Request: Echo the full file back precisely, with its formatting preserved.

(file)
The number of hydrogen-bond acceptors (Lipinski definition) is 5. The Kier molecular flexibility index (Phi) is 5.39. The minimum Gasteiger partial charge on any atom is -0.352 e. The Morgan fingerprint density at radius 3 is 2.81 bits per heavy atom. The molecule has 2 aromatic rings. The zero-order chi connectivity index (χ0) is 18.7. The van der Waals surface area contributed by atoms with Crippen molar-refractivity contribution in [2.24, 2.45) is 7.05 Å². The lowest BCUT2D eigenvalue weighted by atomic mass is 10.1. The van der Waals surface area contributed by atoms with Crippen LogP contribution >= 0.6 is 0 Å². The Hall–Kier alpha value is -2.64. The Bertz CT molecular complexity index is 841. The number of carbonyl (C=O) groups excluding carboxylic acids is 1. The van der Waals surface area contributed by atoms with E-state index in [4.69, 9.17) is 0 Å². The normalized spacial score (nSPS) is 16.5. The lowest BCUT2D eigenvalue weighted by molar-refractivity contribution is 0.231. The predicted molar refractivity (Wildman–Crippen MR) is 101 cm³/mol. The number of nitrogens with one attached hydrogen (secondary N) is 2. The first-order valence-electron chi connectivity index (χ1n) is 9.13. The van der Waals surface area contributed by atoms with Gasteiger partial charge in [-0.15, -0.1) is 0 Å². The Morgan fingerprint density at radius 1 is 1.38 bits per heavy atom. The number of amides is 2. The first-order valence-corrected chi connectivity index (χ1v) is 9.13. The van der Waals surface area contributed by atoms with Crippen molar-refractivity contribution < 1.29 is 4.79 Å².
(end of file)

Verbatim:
The number of hydrogen-bond acceptors (Lipinski definition) is 5. The Kier molecular flexibility index (Phi) is 5.39. The minimum Gasteiger partial charge on any atom is -0.352 e. The Morgan fingerprint density at radius 3 is 2.81 bits per heavy atom. The molecule has 2 aromatic rings. The zero-order chi connectivity index (χ0) is 18.7. The van der Waals surface area contributed by atoms with Crippen molar-refractivity contribution in [2.24, 2.45) is 7.05 Å². The lowest BCUT2D eigenvalue weighted by atomic mass is 10.1. The van der Waals surface area contributed by atoms with Crippen LogP contribution >= 0.6 is 0 Å². The Hall–Kier alpha value is -2.64. The Bertz CT molecular complexity index is 841. The number of carbonyl (C=O) groups excluding carboxylic acids is 1. The van der Waals surface area contributed by atoms with E-state index in [4.69, 9.17) is 0 Å². The normalized spacial score (nSPS) is 16.5. The lowest BCUT2D eigenvalue weighted by molar-refractivity contribution is 0.231. The predicted molar refractivity (Wildman–Crippen MR) is 101 cm³/mol. The number of nitrogens with one attached hydrogen (secondary N) is 2. The first-order valence-electron chi connectivity index (χ1n) is 9.13. The van der Waals surface area contributed by atoms with Gasteiger partial charge in [-0.15, -0.1) is 0 Å². The Morgan fingerprint density at radius 1 is 1.38 bits per heavy atom. The number of amides is 2. The first-order valence-corrected chi connectivity index (χ1v) is 9.13. The van der Waals surface area contributed by atoms with Crippen molar-refractivity contribution < 1.29 is 4.79 Å².